Alinafe Mzungu
Guest
Much as I respect people’s rights and writings, I beg to differ. My argument reflects on what Gerald Viola has written on Malawi Government Official website, he has clarified the One year of APM administration nicely . Yes he works for APM and he has to pat APM for his bread but Malawians, we should sometimes accept reality. A lot of us are just full of hate. We hate our leaders and we commend foreign leaders. It is us who kicked Amayi out of Office,opting for APM and today, APM is bad others suggesting Chakwera would be an Angel, alas!… Read more »
Umphawi S.I. Wabwino
Guest

Aptly expressed mate! Lackluster leadership is truly a lingering and haunting refrain. But how do we begin to transition towards meaningful progress? Are we resigned to fate? Is this the curse of a plurality?

Cymru
Guest
The example of South Korea and her leadership approach to development or industrialization when used in Malawi by any leader is likely to raise a lot of outcries. Human rights are the centre of everything done in Malawi. Many will agree with me that even investors are of recent reluctant to invest in Malawi because of unwarranted criticism that they receive. Look at the mining sector, Kayelekera for example, Paladin has been at the centre of criticism and no space to breathe. Recently, Mota Engil proposal to build a modern international tourist attraction facility in Mangochi, people have vehemently encouraged… Read more »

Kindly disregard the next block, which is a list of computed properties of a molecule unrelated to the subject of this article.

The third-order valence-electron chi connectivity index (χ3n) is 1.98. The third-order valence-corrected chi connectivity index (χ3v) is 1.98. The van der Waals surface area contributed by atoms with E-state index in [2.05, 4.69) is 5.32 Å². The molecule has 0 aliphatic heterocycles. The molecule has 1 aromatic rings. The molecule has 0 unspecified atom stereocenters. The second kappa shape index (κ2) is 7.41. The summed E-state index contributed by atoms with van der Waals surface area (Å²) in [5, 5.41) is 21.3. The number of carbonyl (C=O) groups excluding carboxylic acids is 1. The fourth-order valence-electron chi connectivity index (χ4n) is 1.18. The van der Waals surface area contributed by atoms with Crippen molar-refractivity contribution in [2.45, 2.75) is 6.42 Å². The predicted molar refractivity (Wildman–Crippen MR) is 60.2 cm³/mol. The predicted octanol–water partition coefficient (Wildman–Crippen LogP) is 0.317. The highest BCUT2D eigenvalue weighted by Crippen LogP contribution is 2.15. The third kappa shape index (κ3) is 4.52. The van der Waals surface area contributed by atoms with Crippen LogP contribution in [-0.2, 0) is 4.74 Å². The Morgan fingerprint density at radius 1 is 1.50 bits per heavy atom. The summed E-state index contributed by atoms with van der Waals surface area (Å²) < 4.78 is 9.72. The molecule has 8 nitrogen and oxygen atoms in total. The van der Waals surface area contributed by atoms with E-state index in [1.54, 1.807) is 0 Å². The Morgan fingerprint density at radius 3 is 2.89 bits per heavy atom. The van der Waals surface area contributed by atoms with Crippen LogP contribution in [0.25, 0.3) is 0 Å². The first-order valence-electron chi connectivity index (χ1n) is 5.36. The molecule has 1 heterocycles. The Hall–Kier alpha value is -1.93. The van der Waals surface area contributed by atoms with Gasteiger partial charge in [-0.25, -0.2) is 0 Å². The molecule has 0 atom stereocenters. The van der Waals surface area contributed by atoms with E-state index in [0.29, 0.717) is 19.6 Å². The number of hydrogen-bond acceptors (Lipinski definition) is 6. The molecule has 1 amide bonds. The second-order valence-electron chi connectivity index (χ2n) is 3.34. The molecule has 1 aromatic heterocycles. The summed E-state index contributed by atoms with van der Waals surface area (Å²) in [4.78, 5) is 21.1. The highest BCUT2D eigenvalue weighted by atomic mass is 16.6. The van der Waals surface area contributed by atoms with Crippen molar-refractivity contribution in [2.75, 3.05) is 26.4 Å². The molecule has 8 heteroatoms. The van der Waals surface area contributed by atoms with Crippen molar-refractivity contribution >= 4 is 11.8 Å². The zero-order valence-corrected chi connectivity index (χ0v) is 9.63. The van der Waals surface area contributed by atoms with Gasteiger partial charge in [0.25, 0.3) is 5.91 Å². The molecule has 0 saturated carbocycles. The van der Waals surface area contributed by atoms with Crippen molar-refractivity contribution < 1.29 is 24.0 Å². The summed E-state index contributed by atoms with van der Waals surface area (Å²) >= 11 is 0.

Nzavias
Guest

nothing, the leader of opposition is just like the president!

uhuru
Guest

The things said here are wise though those that support the system wont agree. However, I would have loved if mr Nyondo would have also translated his article into our venecular langauge so as those locals in the uneducated should also be able to grab something from the things said,for they are the ones most fooled by politicians.

Malawi @ my heart
Guest

Nice article and thumbs up… luck of vision ally leadership and unproductive citizens is a major drawback to our economic advancement

Kandapako
Guest

To our leaders; please read such articles. They are food for thought even if you may not agree with.

wpDiscuz